As the National Association of Women Business Owners marks its 40th anniversary in 2015, research indicates that women’s business ownership stands at a crossroads, with much progress made but more still to be done.
As of 2014, women owned an estimated 9.1 million U.S. firms, employing almost 7.9 million workers and generating annual sales of $1.4 trillion, according to The State of Women-Owned Businesses Report. Between 1997 and 2014, the growth in the number of businesses started by women (68%) outpaced the national average (47%).
During that same 17-year period, women-owned businesses nationwide also saw their workforces increase by 11% and their revenues jump by 72%, exceeding “the growth rates of all but the largest publicly traded firms,” the 2014 report noted.
However, women-owned firms account for only 30% of all privately held firms and just 20% of companies with revenues exceeding $1 million. Additionally, since the late 1990s, there has been little change in the average size of companies owned by women, which employ only about 6% of U.S. workers and account for less than 4% of business revenues nationwide.
The National Association of Women Business Owners (NAWBO) has planned a series of events and programs in 2015 to emphasize the growth in women’s business ownership and to give women tools to engage in entrepreneurship.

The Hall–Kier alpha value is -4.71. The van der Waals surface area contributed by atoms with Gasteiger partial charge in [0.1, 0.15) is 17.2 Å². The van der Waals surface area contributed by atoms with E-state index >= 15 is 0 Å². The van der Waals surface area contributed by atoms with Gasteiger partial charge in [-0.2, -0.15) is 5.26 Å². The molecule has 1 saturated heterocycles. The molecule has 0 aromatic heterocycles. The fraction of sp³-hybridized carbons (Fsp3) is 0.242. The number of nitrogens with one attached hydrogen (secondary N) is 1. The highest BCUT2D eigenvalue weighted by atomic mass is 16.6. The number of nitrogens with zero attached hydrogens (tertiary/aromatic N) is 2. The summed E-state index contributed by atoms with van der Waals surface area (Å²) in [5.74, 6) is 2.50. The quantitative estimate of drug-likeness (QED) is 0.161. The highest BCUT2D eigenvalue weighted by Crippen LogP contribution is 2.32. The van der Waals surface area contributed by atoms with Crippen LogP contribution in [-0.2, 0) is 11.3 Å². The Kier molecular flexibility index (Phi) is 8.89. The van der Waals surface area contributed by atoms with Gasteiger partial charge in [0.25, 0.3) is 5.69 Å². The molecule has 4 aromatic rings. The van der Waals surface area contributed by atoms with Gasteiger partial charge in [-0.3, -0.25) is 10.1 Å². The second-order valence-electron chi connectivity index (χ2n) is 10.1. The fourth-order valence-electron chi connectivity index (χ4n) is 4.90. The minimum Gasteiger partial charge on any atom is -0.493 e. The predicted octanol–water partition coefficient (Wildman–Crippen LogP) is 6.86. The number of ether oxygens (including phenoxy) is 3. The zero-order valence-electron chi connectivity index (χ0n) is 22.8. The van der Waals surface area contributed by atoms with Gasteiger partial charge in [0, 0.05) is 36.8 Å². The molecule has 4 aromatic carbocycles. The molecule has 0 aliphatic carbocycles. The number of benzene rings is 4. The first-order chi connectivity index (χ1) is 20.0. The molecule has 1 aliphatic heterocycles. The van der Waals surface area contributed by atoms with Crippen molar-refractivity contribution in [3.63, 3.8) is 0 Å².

“Statistics show that when women entrepreneurs do well, they pass it on to others by creating new jobs, giving back to their communities and advocating for policies around the globe to help others to succeed,” NAWBO’s national board chair, Darla Beggs, said in a January statement.
NAWBO was founded in 1975 by a small group of businesswomen in the Washington, D.C., area who began gathering to share information and network. Since then, the group has grown to 5,000 members and 60 chapters nationwide. It will hold its annual Women’s Business Conference from Sept. 27 to 29, 2015, in San Antonio, Texas.
While women-owned businesses have shown strong growth in recent years, the growth of firms owned by minority women has also been robust. Minorities represented 17% of female business owners in 1997. By 2014, that had almost doubled to 32%, according to The 2014 State of Women-Owned Businesses Report, which was commissioned by American Express OPEN and prepared by Womenable, a research and policy development firm.
Other report findings:
Not only is growth among women business owners good for the female entrepreneurs themselves, it’s also critical to the broader economy, according to a November 2014 report by the Kauffman Foundation.
The report, Sources of Economic Hope: Women's Entrepreneurship, notes that although more women than men attend college, they have lower rates of participation in growth-oriented entrepreneurship. To spur female entrepreneurship, the report recommends expanding access to financing and role models.
“Female entrepreneurs have untapped economic potential, and policymakers and relevant organizations need to empower them to pursue high-growth opportunities,” report author Alicia Robb, a senior fellow at the Kauffman Foundation, said in a statement.